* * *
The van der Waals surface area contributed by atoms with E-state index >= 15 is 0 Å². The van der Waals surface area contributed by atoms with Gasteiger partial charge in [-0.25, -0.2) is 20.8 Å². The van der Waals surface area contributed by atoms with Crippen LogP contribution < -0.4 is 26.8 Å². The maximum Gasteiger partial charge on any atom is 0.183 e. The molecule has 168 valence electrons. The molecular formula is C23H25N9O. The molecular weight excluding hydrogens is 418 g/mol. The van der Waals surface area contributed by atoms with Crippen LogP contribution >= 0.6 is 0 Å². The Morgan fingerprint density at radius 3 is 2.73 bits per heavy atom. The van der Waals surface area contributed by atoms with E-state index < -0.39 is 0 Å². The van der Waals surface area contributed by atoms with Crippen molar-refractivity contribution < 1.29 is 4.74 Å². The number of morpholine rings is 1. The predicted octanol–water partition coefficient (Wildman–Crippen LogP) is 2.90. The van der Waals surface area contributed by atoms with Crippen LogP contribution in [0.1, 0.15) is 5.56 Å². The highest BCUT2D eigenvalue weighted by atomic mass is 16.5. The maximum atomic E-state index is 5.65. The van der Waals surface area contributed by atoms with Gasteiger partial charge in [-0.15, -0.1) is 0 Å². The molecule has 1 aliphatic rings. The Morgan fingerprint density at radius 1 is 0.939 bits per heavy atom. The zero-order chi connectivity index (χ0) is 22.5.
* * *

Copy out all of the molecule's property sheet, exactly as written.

The van der Waals surface area contributed by atoms with E-state index >= 15 is 0 Å². The van der Waals surface area contributed by atoms with Gasteiger partial charge in [-0.25, -0.2) is 20.8 Å². The van der Waals surface area contributed by atoms with Crippen LogP contribution < -0.4 is 26.8 Å². The maximum Gasteiger partial charge on any atom is 0.183 e. The molecule has 168 valence electrons. The molecular formula is C23H25N9O. The molecular weight excluding hydrogens is 418 g/mol. The van der Waals surface area contributed by atoms with Crippen LogP contribution >= 0.6 is 0 Å². The Morgan fingerprint density at radius 3 is 2.73 bits per heavy atom. The van der Waals surface area contributed by atoms with E-state index < -0.39 is 0 Å². The van der Waals surface area contributed by atoms with Crippen molar-refractivity contribution < 1.29 is 4.74 Å². The number of morpholine rings is 1. The predicted octanol–water partition coefficient (Wildman–Crippen LogP) is 2.90. The van der Waals surface area contributed by atoms with Crippen LogP contribution in [0.1, 0.15) is 5.56 Å². The highest BCUT2D eigenvalue weighted by atomic mass is 16.5. The maximum atomic E-state index is 5.65. The van der Waals surface area contributed by atoms with Gasteiger partial charge in [-0.15, -0.1) is 0 Å². The molecule has 1 aliphatic rings. The Morgan fingerprint density at radius 1 is 0.939 bits per heavy atom. The zero-order chi connectivity index (χ0) is 22.5.